The President's Advisory Panel on Federal Tax Reform submitted two proposals to the Treasury Department after months of work -- the first pushing for major simplification of the current income tax system and a second recommending changes for businesses that lead to an indirect tax on consumption.

The proposals were submitted to Treasury Secretary John Snow and the tax-writing House Ways and Means and Senate Finance Committees have pledged to also examine the recommendations.

"Our tax code is rewritten so often that it should be drafted in pencil," the panel wrote in the letter that accompanied the report. "Each year, the tax code is adjusted to meet multiple policy goals -- some are broadly shared, but many are not. Myriad tax deductions, credits, exemptions and other preferences may be a practical way to get policy enacted, but it is a poor way to write a tax code."

The full report is available at .

Under the panel's plan, most of those deductions, credits, exemptions and other preferences would be scrapped in a plan to streamline the income tax and simplify paperwork.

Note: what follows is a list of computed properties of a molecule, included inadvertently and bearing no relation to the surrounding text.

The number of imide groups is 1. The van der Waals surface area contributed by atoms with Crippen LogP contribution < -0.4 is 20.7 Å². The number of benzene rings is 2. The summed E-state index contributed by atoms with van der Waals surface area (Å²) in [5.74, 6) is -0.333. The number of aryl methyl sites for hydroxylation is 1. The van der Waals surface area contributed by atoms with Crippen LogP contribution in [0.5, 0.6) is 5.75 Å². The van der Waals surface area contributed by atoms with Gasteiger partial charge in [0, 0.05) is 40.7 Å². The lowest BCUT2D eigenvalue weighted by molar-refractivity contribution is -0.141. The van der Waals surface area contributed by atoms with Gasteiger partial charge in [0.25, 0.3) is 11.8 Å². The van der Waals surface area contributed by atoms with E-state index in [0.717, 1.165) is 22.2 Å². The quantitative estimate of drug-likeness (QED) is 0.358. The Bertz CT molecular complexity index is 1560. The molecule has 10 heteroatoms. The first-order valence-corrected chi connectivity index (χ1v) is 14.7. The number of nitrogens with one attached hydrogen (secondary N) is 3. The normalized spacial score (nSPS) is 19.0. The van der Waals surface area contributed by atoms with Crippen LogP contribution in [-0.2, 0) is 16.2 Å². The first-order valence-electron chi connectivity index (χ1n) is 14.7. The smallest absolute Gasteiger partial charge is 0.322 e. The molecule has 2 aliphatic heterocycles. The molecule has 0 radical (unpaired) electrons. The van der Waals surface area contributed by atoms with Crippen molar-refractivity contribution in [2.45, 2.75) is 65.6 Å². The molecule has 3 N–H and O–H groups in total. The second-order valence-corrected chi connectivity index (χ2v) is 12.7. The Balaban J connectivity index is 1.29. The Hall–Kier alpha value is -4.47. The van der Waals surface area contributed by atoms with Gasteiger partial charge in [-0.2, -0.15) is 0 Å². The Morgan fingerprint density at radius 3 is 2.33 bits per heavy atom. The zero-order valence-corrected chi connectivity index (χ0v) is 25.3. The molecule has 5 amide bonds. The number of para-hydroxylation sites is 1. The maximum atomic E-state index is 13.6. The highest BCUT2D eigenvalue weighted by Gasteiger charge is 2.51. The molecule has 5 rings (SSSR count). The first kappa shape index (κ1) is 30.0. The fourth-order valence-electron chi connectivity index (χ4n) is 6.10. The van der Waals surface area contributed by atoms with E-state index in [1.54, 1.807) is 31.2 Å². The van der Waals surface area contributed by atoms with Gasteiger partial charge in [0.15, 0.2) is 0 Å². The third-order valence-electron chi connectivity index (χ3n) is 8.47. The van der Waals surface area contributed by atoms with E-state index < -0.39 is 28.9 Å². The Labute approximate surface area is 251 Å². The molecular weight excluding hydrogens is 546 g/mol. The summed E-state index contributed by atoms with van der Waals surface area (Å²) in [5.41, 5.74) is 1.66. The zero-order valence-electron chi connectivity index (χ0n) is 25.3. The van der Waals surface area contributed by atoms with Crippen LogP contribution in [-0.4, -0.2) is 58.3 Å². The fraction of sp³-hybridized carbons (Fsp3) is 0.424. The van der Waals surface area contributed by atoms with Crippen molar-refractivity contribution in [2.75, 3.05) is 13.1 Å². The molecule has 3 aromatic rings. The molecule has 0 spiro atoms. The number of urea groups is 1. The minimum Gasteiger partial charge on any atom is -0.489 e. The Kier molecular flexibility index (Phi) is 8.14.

Among other changes, the panel suggested that:

  • The home mortgage interest deduction become a credit equal to 15 percent of mortgage interest paid and the $1 million limit on mortgages eligible for the tax break would drop to the average regional price of housing, ranging from $227,000 to $412,000;
  • Taxpayers be allowed to purchase health insurance using untaxed money up to the amount of the average premium, about $5,000 for an individual and $11,500 for a family;
  • The elimination of the alternative minimum tax, as well as federal deductions and credits for mortgage interest, state and local taxes and education; and,
  • Under one plan, individuals would pay no tax on dividends paid by companies, while excluding 75 percent of their capital gains from taxation. Under the second plan, all investment income would be taxed at a flat 15 percent.

Established by President Bush in January, the bipartisan panel was asked to ensure that its recommendations aimed at making the country's tax system simpler, fairer and more oriented to economic growth, all while remaining revenue-neutral. The panel heard from nearly 100 witnesses and received thousands of written comments before it began structuring its report last month.

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